"DD Pgh" <DD Pgh@xxxxxx> wrote in message
>I have a need to convert a Word doc with properly applied formatting styles
> into a multi-column Excel spreadsheet.
> I think that this processing would predetermine a format style, like
> 1, as the row determinator, such that every time the conversion process
> encountered content tagged with a Heading 1 format style, the converted
> spreadsheet would begin a new row.
> This process would then identify the various format styles utilized
> each Heading 1, and convert the content for those styles into the columns
> associated with the row of the Heading 1 which they followed.
> In other words, treating Excel as a database, the content tagged with a
> Heading 1 format style would become the record key (in column A), and the
> content associated with each format style following the first Heading 1
> before the next Heading 1 would convert to become fields associated with
> first Heading 1 (in columns B, C, D, etc.).
> I understand that this process would require a rigid application of format
> styles, but that is the case for my situation.
> I would appreciate any feedback on the topic. Does a vbscript exist for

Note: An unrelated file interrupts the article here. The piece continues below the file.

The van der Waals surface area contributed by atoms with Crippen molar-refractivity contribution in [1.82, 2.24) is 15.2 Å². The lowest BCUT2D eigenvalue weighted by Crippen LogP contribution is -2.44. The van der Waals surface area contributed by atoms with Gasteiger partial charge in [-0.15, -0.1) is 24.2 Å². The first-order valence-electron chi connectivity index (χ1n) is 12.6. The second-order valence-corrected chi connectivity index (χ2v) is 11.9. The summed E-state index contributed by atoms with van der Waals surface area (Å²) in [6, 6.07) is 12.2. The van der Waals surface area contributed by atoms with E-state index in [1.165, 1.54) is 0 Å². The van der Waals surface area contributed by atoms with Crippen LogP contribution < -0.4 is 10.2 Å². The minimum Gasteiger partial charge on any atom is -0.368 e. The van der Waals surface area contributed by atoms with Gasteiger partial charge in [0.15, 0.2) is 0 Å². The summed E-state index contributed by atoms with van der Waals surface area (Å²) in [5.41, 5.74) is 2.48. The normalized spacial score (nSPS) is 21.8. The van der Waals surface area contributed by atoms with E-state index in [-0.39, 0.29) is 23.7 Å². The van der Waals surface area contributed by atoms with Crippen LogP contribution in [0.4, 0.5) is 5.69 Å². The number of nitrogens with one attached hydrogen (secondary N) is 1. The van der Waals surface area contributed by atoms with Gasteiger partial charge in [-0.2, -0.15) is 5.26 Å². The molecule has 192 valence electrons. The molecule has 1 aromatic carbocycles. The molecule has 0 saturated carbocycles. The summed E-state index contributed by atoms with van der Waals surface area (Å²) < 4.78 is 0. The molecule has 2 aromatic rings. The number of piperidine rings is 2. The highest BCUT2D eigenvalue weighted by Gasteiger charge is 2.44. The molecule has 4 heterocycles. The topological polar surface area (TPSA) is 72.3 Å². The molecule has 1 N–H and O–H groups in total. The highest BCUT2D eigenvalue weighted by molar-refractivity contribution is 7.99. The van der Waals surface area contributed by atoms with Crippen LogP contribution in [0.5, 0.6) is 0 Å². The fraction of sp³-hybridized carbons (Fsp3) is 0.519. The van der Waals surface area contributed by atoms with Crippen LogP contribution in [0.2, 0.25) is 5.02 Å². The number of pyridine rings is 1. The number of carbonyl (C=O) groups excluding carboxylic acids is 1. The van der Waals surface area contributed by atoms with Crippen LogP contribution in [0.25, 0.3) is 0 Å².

> such a task, or could one be written?
> Thank you.
I think it might be doable, but I don't understand why you would want to do
it in VBScript. Word comes with its own customized scripting language (VBA
for Word) and its own editor and debugging package which makes it easy to
access the Word object model. Excel has its own flavor of VBA specialized
for Excel. You should have an easier learning experience if you try to do
this job in some flavor of VBA.
There are a number of Microsoft newsgroups associated with Word VBA, one of
them being microsoft.public.word.vba.general. There are no Microsoft Excel
newsgroups with VBA in their names, but I think
microsoft.public.excel.programming would be applicable. You might
cross-post yourquestion in those two newsgroups. You might want to say what
versions of Word and Excel this has to be compatible with, and whether
multibyte (Unicode for example) character sets are involved.